D.C. United Coach Ray Hudson said he felt like a teacher on the first day of school welcoming a new group of kids into his unconventional workshop.

"They're all new faces, they don't know each other's names basically," he said after opening training camp yesterday on a cold, murky morning at RFK Stadium. "There's no comfort level there yet. They've just looked across the room at each other."

United's roster was left almost unrecognizable following a hectic offseason of trades, foreign signings, releases, a retirement and a bountiful draft. In all, 11 players have departed, 12 new ones have arrived (not including several non-roster invitees) and a few more could be on the way this week.

There were the usual opening-day follies. Bulgarian legend Hristo Stoitchkov, a player-assistant coach acquired from Chicago, got lost on his way to the stadium, and rookie midfielder Brian Carroll took an embarrassing fall as he approached a corner kick.

But Hudson also found himself prematurely giddy about what he saw at the first session -- Stoitchkov and captain Marco Etcheverry, two of the game's most famous left-footed players in their heyday, distributing passes during a full-field scrimmage; first overall draft pick and University of Virginia product Alecko Eskandarian scoring the first goal and later hitting a post; and new defenders Mike Petke and Galin Ivanov controlling the defense.

"It's very different around here," said Etcheverry, the only player remaining from United's 1996 inaugural season. "It was very sad to see some of my friends leave, but now we have many new players. . . . This year we are going to change everything."

Six players have yet to report: Goalkeeper Nick Rimando and midfielders Bobby Convey and Ben Olsen are with the U.S. national team preparing for Saturday's friendly against Argentina in Miami; forward Earnie Stewart won't arrive from the Netherlands until Tuesday; midfielder Jose Alegria is awaiting visa approval in Peru; and rookie goalie Doug Warren is in the process of finalizing his contract.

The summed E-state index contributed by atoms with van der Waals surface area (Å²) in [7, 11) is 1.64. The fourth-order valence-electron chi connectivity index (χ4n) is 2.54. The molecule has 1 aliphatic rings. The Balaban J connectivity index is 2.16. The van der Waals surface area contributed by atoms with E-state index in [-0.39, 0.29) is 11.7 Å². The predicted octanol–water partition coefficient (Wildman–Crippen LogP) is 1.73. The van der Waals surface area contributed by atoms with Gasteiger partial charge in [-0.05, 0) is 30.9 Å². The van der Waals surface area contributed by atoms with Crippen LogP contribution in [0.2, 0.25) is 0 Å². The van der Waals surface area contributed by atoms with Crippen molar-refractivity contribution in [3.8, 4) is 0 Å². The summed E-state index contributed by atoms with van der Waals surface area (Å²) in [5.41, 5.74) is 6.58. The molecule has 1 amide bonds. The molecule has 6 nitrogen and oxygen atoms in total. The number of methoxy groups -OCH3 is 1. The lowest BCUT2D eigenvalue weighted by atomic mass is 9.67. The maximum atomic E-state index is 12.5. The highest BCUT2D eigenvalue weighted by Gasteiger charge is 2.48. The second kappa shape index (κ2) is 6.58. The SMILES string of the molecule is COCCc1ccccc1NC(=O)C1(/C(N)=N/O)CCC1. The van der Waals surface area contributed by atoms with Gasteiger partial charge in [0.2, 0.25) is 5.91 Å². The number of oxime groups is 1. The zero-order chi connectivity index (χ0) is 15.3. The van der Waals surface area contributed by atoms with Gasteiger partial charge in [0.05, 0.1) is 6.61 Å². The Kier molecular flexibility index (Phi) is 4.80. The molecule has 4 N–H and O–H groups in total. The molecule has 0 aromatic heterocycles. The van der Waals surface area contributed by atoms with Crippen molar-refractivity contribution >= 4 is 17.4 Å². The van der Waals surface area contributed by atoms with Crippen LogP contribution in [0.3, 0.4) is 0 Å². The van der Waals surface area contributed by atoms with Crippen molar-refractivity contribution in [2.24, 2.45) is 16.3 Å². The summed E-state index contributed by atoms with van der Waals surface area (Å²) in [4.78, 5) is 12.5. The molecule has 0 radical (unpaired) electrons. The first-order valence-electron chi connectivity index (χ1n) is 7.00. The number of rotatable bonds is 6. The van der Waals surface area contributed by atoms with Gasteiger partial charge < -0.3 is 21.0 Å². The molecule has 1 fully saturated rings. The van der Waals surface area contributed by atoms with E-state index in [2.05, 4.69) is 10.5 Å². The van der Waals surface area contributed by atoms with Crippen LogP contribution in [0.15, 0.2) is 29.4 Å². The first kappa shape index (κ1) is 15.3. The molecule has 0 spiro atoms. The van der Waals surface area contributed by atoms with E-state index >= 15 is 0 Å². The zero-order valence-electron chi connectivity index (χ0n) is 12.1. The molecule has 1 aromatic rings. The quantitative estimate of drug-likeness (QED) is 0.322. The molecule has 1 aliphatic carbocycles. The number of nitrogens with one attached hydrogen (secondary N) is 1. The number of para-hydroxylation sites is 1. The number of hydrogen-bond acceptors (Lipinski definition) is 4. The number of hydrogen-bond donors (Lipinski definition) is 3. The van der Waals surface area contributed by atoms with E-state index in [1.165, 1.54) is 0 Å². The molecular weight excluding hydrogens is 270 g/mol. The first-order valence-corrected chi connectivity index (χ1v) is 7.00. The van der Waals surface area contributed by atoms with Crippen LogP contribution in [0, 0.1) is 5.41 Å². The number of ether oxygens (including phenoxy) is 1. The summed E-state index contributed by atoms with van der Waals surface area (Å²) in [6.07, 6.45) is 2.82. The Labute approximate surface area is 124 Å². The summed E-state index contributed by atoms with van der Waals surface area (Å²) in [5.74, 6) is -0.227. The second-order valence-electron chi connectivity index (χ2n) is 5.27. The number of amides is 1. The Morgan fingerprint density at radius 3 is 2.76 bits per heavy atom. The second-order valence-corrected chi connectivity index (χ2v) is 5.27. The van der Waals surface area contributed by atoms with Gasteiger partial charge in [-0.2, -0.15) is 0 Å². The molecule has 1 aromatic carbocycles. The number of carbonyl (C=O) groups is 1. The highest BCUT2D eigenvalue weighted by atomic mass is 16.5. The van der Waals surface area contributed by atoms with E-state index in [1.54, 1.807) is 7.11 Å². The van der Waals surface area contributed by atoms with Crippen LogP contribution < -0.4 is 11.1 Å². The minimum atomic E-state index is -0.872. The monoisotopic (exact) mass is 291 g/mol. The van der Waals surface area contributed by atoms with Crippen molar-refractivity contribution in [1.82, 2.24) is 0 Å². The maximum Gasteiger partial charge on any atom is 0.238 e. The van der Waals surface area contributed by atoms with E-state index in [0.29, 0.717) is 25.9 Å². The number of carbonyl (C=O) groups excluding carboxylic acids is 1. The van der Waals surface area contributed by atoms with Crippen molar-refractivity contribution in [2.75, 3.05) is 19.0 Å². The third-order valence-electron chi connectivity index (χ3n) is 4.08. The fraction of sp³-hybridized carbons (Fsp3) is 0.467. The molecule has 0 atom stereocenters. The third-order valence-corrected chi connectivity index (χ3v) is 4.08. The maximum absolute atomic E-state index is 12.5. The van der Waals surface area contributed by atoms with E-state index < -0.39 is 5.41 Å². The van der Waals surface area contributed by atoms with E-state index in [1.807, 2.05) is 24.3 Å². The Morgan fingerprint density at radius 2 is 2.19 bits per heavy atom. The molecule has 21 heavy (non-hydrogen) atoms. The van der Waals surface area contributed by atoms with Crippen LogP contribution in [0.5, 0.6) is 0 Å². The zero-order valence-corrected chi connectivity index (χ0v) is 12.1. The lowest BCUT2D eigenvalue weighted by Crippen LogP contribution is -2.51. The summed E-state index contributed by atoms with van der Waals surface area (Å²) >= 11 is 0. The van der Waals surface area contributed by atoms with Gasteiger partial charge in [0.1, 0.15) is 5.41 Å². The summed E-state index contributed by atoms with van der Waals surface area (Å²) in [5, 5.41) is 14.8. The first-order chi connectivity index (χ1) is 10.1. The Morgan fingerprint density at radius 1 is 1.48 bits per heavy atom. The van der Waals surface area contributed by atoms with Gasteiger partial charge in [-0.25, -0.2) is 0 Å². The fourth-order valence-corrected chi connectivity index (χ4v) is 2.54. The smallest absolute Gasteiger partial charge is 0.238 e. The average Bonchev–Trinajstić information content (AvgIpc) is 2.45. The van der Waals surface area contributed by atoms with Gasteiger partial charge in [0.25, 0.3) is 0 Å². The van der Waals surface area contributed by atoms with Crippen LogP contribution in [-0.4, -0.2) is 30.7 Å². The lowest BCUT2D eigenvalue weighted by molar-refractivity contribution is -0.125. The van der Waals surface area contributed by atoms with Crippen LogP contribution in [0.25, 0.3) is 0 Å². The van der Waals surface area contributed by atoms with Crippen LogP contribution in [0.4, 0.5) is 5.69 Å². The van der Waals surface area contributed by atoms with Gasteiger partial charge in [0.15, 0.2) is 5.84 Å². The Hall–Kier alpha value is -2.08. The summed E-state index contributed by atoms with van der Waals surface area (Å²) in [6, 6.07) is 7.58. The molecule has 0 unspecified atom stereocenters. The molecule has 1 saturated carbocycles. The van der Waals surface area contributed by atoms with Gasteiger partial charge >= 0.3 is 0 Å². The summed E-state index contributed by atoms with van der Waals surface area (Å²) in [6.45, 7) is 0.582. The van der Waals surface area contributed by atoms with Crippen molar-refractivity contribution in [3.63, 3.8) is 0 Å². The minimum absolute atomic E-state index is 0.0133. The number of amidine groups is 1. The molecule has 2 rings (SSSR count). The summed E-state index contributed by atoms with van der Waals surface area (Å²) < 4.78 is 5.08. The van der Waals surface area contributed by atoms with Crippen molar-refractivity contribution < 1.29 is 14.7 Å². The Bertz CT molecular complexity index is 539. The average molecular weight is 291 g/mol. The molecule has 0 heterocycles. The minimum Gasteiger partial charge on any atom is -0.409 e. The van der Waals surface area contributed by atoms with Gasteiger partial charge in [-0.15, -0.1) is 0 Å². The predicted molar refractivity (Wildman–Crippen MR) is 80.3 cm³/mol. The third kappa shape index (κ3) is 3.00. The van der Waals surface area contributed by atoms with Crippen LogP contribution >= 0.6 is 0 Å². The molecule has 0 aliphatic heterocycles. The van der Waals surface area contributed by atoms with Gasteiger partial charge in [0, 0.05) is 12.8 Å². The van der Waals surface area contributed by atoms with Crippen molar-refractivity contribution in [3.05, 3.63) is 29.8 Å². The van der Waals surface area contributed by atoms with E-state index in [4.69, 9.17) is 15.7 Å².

Despite the cold weather, United will practice in Washington for another week before heading to Florida. The club will then alternate between those sites, switching roughly once every 10 days (plus a short stay in South Carolina), until the season opener April 12 in Kansas City.

United, a three-time champion, hasn't been to the playoffs since 1999 and last year finished last among 10 teams in the overall standings, prompting Hudson and technical director Dave Kasper to overhaul the roster.

"The next couple of months, [the goal is] bringing them together, getting that comfort amongst them, that expression, just getting them bedded down and really seeing where that good chemistry is between them," said Hudson, in his second season. "After looking at this [yesterday] and thinking who's coming in, it's going to be impossible to pick a starting lineup."

United Notes: A handful of young players, including one from the republic of Georgia, are expected to arrive for workouts soon. The club also remains interested in Scottish forward-midfielder Paul Dalglish and could acquire former Colorado midfielder Joey DiGiamarino, who's working out with D.C. for a few days before heading to other MLS clubs.

DiGiamarino left MLS for Germany a few years ago but has returned after severely injuring an ankle. He's healthy again, and if he re-signs with MLS, his team likely would be determined through a weighted lottery.